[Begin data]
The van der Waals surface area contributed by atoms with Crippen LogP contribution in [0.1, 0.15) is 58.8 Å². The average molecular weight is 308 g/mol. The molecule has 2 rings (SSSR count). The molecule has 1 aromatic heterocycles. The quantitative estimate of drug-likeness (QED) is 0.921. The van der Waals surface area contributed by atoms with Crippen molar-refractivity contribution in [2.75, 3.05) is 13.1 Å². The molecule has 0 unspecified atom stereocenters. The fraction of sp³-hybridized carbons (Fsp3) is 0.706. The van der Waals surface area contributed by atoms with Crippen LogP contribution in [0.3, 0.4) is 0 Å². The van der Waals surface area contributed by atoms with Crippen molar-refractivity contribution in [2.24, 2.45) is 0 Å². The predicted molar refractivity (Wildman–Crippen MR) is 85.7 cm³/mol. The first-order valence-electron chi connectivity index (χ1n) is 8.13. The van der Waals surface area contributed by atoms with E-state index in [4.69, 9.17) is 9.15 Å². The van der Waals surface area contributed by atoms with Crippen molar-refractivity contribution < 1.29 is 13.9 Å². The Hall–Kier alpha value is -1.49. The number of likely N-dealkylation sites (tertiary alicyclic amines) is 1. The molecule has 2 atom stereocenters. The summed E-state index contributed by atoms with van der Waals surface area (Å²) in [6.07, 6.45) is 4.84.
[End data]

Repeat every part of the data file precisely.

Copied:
The van der Waals surface area contributed by atoms with Crippen LogP contribution in [0.1, 0.15) is 58.8 Å². The average molecular weight is 308 g/mol. The molecule has 2 rings (SSSR count). The molecule has 1 aromatic heterocycles. The quantitative estimate of drug-likeness (QED) is 0.921. The van der Waals surface area contributed by atoms with Crippen molar-refractivity contribution in [2.75, 3.05) is 13.1 Å². The molecule has 0 unspecified atom stereocenters. The fraction of sp³-hybridized carbons (Fsp3) is 0.706. The van der Waals surface area contributed by atoms with Crippen LogP contribution in [0.3, 0.4) is 0 Å². The van der Waals surface area contributed by atoms with Crippen molar-refractivity contribution in [2.24, 2.45) is 0 Å². The predicted molar refractivity (Wildman–Crippen MR) is 85.7 cm³/mol. The first-order valence-electron chi connectivity index (χ1n) is 8.13. The van der Waals surface area contributed by atoms with E-state index in [4.69, 9.17) is 9.15 Å². The van der Waals surface area contributed by atoms with Crippen molar-refractivity contribution < 1.29 is 13.9 Å². The Hall–Kier alpha value is -1.49. The number of likely N-dealkylation sites (tertiary alicyclic amines) is 1. The molecule has 2 atom stereocenters. The summed E-state index contributed by atoms with van der Waals surface area (Å²) in [6.07, 6.45) is 4.84.